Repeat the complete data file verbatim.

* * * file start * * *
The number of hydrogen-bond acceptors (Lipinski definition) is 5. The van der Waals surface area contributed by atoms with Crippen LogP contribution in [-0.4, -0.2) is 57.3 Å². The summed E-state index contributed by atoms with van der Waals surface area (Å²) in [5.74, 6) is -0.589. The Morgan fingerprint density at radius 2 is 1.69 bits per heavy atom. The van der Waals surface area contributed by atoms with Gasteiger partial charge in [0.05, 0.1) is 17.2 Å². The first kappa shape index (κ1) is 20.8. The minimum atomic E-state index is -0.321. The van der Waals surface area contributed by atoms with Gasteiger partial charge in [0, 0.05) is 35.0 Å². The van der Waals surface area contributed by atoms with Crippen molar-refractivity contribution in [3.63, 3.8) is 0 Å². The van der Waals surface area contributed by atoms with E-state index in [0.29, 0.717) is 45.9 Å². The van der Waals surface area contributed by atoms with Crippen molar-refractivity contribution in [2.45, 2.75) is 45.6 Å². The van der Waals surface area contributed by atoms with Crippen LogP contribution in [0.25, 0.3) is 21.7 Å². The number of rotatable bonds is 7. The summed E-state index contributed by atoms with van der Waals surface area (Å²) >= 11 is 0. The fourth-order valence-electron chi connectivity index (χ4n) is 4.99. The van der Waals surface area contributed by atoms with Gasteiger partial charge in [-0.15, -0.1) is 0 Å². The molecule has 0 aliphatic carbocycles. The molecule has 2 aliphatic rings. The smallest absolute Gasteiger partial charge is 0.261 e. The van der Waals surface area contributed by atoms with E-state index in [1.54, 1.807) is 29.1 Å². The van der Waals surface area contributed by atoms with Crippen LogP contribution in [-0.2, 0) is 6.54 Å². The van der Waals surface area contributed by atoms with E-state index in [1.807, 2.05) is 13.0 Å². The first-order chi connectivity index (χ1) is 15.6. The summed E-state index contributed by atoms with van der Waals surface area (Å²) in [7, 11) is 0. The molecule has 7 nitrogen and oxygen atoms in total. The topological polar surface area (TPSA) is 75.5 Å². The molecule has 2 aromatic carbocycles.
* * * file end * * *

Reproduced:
The number of hydrogen-bond acceptors (Lipinski definition) is 5. The van der Waals surface area contributed by atoms with Crippen LogP contribution in [-0.4, -0.2) is 57.3 Å². The summed E-state index contributed by atoms with van der Waals surface area (Å²) in [5.74, 6) is -0.589. The Morgan fingerprint density at radius 2 is 1.69 bits per heavy atom. The van der Waals surface area contributed by atoms with Gasteiger partial charge in [0.05, 0.1) is 17.2 Å². The first kappa shape index (κ1) is 20.8. The minimum atomic E-state index is -0.321. The van der Waals surface area contributed by atoms with Gasteiger partial charge in [0, 0.05) is 35.0 Å². The van der Waals surface area contributed by atoms with Crippen molar-refractivity contribution in [3.63, 3.8) is 0 Å². The van der Waals surface area contributed by atoms with E-state index in [0.29, 0.717) is 45.9 Å². The van der Waals surface area contributed by atoms with Crippen molar-refractivity contribution in [2.45, 2.75) is 45.6 Å². The van der Waals surface area contributed by atoms with Crippen LogP contribution in [0.25, 0.3) is 21.7 Å². The number of rotatable bonds is 7. The summed E-state index contributed by atoms with van der Waals surface area (Å²) >= 11 is 0. The fourth-order valence-electron chi connectivity index (χ4n) is 4.99. The van der Waals surface area contributed by atoms with Gasteiger partial charge in [-0.15, -0.1) is 0 Å². The molecule has 0 aliphatic carbocycles. The molecule has 2 aliphatic rings. The smallest absolute Gasteiger partial charge is 0.261 e. The van der Waals surface area contributed by atoms with E-state index in [1.54, 1.807) is 29.1 Å². The van der Waals surface area contributed by atoms with Crippen LogP contribution in [-0.2, 0) is 6.54 Å². The van der Waals surface area contributed by atoms with E-state index in [1.807, 2.05) is 13.0 Å². The first-order chi connectivity index (χ1) is 15.6. The summed E-state index contributed by atoms with van der Waals surface area (Å²) in [7, 11) is 0. The molecule has 7 nitrogen and oxygen atoms in total. The topological polar surface area (TPSA) is 75.5 Å². The molecule has 2 aromatic carbocycles.